Thursday, December 08, 2005

Status of Ethnic Minorities in Romania: Past, Present, Future

With this imposing title I tried a few years ago to impress my professors for one of the best courses in Political Sciences taken while a student at University College Utrecht. Needless to say, I also succeded in that (the teachers simply liked me too much), though, if I look now back to this paper, I have the impression that I wrote it with my feet- when counting the number of mistakes etc... Anyway, I guess (some of) the ideas still hold. When you have nothing else to do and want to see a perspective on the status (should have been "status" rather than "statute" in the title but at that time I had not taken the GRE Verbal...) of the ethnic minority in Romania (particularly given the current problems in the Romanian Parliament with adopting the Minorities' Law proposed by the Hungarian Party in Romania- which only restates its relevance), download this paper. I also gave (together with some other Eastern European colleagues), linked somewhat to this theme, a short interview for NRC (in Dutch), one of the main Dutch daily newspapers, stating that Milosevic's case is not unique and that Eastern and Central Europe is always prone to be the place where such insane people raise to power and become (sometimes highly popular) leaders. These states are simply too nationalistic, it's been like that throughout the history (and history exacerbated it), Westerners can never understand this, but probably most Eastern Europeans know what I am talking about.
The "foreword" reads something like this (forgive the "style"- or rather lack of it- and the mistakes)

Day by day the influence of domestic policies on the international relations becomes more relevant. Day by day the question of integration or isolation seems to boil down to either adopting or adapting internationally recognized democratic measures within newly developing regions. Certain issues remain however stubbornly pending, despite internal or international efforts aiming for change. Strangely or not they seem to constitute ordinary life within the states at stake, albeit the attention acquired overseas. Such a case, representing one of the hottest issues in every Western political publication, is the statute of minorities in the former communist countries of Eastern Europe.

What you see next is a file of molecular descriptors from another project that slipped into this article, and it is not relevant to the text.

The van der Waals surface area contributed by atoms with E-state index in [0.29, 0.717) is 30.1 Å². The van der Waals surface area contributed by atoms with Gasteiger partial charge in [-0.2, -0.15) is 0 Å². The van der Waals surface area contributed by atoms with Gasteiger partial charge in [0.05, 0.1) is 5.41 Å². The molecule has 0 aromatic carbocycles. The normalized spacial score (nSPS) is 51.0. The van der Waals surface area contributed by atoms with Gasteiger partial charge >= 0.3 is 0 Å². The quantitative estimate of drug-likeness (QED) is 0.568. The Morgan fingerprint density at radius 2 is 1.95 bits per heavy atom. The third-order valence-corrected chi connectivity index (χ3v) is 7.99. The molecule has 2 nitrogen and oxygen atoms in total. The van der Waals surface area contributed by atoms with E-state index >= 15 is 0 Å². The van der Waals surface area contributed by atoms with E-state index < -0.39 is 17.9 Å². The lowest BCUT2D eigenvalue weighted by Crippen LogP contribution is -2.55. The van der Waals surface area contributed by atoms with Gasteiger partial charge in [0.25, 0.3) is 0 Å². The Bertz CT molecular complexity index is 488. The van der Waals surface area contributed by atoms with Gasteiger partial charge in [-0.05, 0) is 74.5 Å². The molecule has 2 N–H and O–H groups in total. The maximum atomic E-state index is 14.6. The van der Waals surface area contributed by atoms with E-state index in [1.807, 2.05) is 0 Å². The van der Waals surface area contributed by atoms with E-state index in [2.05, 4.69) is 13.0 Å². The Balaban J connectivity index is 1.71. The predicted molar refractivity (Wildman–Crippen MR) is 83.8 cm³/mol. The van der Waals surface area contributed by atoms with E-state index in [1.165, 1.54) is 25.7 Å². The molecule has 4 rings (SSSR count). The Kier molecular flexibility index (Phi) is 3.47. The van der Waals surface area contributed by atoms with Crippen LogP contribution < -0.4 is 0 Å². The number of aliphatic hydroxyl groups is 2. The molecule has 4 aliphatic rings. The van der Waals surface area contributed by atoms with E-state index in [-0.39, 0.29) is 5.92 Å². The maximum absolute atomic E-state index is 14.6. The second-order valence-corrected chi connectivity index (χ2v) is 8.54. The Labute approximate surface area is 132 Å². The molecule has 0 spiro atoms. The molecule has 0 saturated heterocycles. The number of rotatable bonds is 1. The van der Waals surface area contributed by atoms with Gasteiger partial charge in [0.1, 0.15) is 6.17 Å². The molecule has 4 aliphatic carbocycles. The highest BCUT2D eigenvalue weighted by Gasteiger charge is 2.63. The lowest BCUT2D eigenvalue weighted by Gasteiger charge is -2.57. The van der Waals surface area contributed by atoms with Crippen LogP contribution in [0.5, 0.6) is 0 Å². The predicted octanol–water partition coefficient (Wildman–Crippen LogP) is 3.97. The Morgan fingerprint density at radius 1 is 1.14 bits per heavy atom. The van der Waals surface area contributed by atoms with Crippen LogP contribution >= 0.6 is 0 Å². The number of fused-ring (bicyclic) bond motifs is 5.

After a period of repression and authoritarian dominance of the communist forces, when no voice dissonant with the authority choir could be heard, the freedom and access to the fruits of democracy opened an enormous number of channels. In particular the ethnic minorities found themselves in the possession of exercising freely their rights, guaranteed in democratic societies. An old conflict re-entered the stage: the contrast between the claims of the various minority groups and the long time cultivated nationalistic view of the majority. Common historical features concerning territories and political dimensions of states characterize Eastern Europe. Due to either the imperial period or to the communist era, state boundaries herein were never guaranteed; splitting or adding regions to a certain country was almost common habitude. Continuously altering the structure of a nation was thus implicit. Present-day situation offers a multitude of states with minority percentages of at least 10%, usually these minorities being focused in well determined regions of the states in question.

Advocates of separation and/or autonomy on ethnical grounds are not a few. The step towards democracy has been at the same time a step towards reaffirmation of ethnical affiliations. Although not all the Eastern European states are subject to the same kind of "ethnical tension", from time to time conflicts arise in such a measure that imminent war cannot be stopped. The recent example of the Albanian community in the Serbian province Kosovo is only one of the negative consequences that an indifferent or an opposing government can lead to. It seems that the only solution to peaceful cooperation of ethnical segments would be the implementation of democratic institutions that would ensure and would seek that the rights of the minorities are
inviolable and in harmony with the rights of all the other citizens. The hereby paper will argue that in order to prevent splitting on ethnical grounds or ineluctable civil wars, governments all over Eastern Europe should be willing to make concessions. They should be willing to accept a compromise rather than persisting in anti-minority policies, whether fueled by the high nationalistic feelings of the citizens or not. Taking Romania as example, the present constitutional provisions dwelling with the statute of the minorities are a step towards peaceful resolution, but are far from being sufficient. International pressure is one decisive factor that can influence policy making with regard to minority rights. In this respect the role of the European Union is seen as a major factor. Institutional remedies guarantying the implementation of the international conventions underlying minorities as well as new institutions meant to survey development of minority rights both in relation to domestic and international policies can be solutions implemented with the aid of the "democratic Europe", the European Union.

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